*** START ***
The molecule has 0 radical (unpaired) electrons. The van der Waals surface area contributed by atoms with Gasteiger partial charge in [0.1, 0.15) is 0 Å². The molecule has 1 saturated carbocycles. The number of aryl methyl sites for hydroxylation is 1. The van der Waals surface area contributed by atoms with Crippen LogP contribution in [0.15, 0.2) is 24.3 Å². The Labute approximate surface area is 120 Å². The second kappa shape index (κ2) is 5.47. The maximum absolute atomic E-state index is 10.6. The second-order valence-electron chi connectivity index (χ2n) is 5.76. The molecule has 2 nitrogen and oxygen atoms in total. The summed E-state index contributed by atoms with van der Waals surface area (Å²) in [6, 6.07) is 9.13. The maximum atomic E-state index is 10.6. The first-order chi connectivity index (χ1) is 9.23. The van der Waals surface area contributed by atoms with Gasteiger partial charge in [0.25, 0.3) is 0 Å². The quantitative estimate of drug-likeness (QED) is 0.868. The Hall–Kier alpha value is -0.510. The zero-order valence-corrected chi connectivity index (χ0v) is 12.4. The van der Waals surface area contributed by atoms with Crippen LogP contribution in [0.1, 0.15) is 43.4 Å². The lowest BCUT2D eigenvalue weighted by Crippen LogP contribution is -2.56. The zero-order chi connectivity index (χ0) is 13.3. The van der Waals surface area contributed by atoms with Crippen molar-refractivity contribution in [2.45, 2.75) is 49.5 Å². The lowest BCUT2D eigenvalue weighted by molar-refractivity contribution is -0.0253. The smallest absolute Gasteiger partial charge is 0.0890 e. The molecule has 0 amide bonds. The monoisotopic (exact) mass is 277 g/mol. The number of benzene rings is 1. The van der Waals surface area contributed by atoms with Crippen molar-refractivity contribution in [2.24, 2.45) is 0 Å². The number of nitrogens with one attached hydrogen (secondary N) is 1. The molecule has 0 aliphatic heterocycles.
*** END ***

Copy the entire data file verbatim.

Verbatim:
The molecule has 0 radical (unpaired) electrons. The van der Waals surface area contributed by atoms with Gasteiger partial charge in [0.1, 0.15) is 0 Å². The molecule has 1 saturated carbocycles. The number of aryl methyl sites for hydroxylation is 1. The van der Waals surface area contributed by atoms with Crippen LogP contribution in [0.15, 0.2) is 24.3 Å². The Labute approximate surface area is 120 Å². The second kappa shape index (κ2) is 5.47. The maximum absolute atomic E-state index is 10.6. The second-order valence-electron chi connectivity index (χ2n) is 5.76. The molecule has 2 nitrogen and oxygen atoms in total. The summed E-state index contributed by atoms with van der Waals surface area (Å²) in [6, 6.07) is 9.13. The maximum atomic E-state index is 10.6. The first-order chi connectivity index (χ1) is 9.23. The van der Waals surface area contributed by atoms with Gasteiger partial charge in [0.25, 0.3) is 0 Å². The quantitative estimate of drug-likeness (QED) is 0.868. The Hall–Kier alpha value is -0.510. The zero-order valence-corrected chi connectivity index (χ0v) is 12.4. The van der Waals surface area contributed by atoms with Crippen LogP contribution in [0.1, 0.15) is 43.4 Å². The lowest BCUT2D eigenvalue weighted by Crippen LogP contribution is -2.56. The zero-order chi connectivity index (χ0) is 13.3. The van der Waals surface area contributed by atoms with Crippen molar-refractivity contribution in [2.45, 2.75) is 49.5 Å². The lowest BCUT2D eigenvalue weighted by molar-refractivity contribution is -0.0253. The smallest absolute Gasteiger partial charge is 0.0890 e. The molecule has 0 amide bonds. The monoisotopic (exact) mass is 277 g/mol. The number of benzene rings is 1. The van der Waals surface area contributed by atoms with Crippen molar-refractivity contribution in [2.24, 2.45) is 0 Å². The number of nitrogens with one attached hydrogen (secondary N) is 1. The molecule has 0 aliphatic heterocycles.